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David, praying to be restored to the temple, promises to serve God joyfully: he encourageth his soul to trust in God.
Title.— The subject of this Psalm is so much the same with that of the preceding, that one is strongly tempted to believe it to be a continuation of it, particularly as there is no title to interrupt. Mudge. There seems however this difference, that the former was written when the affairs of the Psalmist were at the worst; but this, when they began to amend; when he had greater hopes of repossessing his kingdom, and recovering the command of his beloved Zion, where the tabernacle of God resided.
Psalms 43:1. An ungodly nation— חסיד לא la chasid. Chasid generally signifies passively a person or nation favoured of God. Under which notion it is applied to the Jewish nation in general, and some favoured persons in particular; but sometimes it signifies actively generous, beneficent, or the like; therefore, if David here speaks of the people in rebellion against him, חסיד לא lo chasid must signify an ungenerous, unkind, and ungrateful nation. Achitophel will well answer the character of a deceitful and crooked man.
Psalms 43:2. Why go I mourning— See Psa 42:9 of the preceding Psalm. David left Jerusalem mourning.
Psalms 43:4. My exceeding joy— Or, as it is literally translated in the Margin of our Bibles, The gladness of my joy; i.e. The great author of all the joy that I have.
REFLECTIONS.—We have here,
1. David's appeal and prayer to God. Though in God's sight he would cry, Enter not into judgment; yet, with respect to his enemies, he desired nothing more than to be tried at the bar of God; where his innocence would certainly engage him for his advocate against the ungodly nation of Israel, and his unnatural son.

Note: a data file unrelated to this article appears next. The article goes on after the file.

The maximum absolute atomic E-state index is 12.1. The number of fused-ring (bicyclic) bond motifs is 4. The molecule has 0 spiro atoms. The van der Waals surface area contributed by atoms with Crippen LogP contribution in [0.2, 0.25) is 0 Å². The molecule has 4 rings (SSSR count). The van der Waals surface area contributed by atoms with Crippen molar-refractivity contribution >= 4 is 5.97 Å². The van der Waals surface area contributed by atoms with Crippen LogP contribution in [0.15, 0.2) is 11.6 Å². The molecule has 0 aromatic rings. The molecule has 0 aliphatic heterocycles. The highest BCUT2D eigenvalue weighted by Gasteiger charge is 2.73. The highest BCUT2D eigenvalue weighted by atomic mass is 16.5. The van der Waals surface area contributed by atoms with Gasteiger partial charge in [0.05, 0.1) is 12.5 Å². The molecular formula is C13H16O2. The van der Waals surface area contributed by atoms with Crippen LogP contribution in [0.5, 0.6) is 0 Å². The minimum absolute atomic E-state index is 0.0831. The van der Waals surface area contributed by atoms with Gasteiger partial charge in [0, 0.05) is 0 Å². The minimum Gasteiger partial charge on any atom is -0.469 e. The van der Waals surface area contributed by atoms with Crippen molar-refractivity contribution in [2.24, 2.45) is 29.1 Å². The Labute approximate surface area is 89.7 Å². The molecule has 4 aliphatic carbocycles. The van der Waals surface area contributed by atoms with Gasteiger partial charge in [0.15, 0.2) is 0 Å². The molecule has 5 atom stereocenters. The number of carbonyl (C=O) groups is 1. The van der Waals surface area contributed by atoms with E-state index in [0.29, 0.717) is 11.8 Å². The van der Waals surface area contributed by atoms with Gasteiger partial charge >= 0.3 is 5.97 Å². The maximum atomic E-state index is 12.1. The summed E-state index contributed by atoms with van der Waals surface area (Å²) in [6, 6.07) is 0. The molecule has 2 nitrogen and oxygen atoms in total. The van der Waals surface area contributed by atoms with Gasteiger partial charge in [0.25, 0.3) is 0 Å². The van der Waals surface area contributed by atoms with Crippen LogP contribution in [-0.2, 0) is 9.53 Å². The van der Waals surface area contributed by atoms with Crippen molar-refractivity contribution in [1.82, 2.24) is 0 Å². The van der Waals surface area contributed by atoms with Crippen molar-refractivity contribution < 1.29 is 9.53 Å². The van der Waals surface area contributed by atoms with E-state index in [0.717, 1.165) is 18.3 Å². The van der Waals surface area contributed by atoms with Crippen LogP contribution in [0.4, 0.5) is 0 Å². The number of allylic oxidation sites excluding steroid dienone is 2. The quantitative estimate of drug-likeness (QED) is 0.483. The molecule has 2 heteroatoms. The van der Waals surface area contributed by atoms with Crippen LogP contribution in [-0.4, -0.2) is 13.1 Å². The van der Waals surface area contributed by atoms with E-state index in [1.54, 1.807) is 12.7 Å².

2. Under the most discouraging circumstances, he professes his fixed dependance on divine support: his foolish reason could hardly be reconciled to his oppressed situation, and his unbelieving fears were ready to prevail; but he cleaves to God, as the God of his strength; and if so, Omnipotence was his guard.
3. He prays for God's guidance and direction, his light of divine teaching, and his truth in the revealed word, to lead him safe through all his difficulties and dark providences, and once more to bring him back to that happy hill and blest abode, where God's honour dwelled.
4. He promises hereupon to compass God's altar; and his voice, like his harp in tune, should utter grateful sacrifices of praise to him; my God, he says, my covenant God, whom I have ever found gracious, good, and true, and my exceeding joy; joy too big for utterance, and which time is too short to tell. Note; (1.) We have an altar that it becomes us ever to approach with joy, remembering the sacrifice which Jesus hath offered, and the inestimable blessings we receive thereby. (2.) When we can say, my God, we shall be able ever to add, my joy, my exceeding joy; since, compared with him and his love, we shall rejoice in other things as though we rejoiced not.
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Coke, Thomas. "Commentary on Psalms 43". Coke's Commentary on the Holy Bible. https://www.studylight.org/
the Week of Proper 14 / Ordinary 19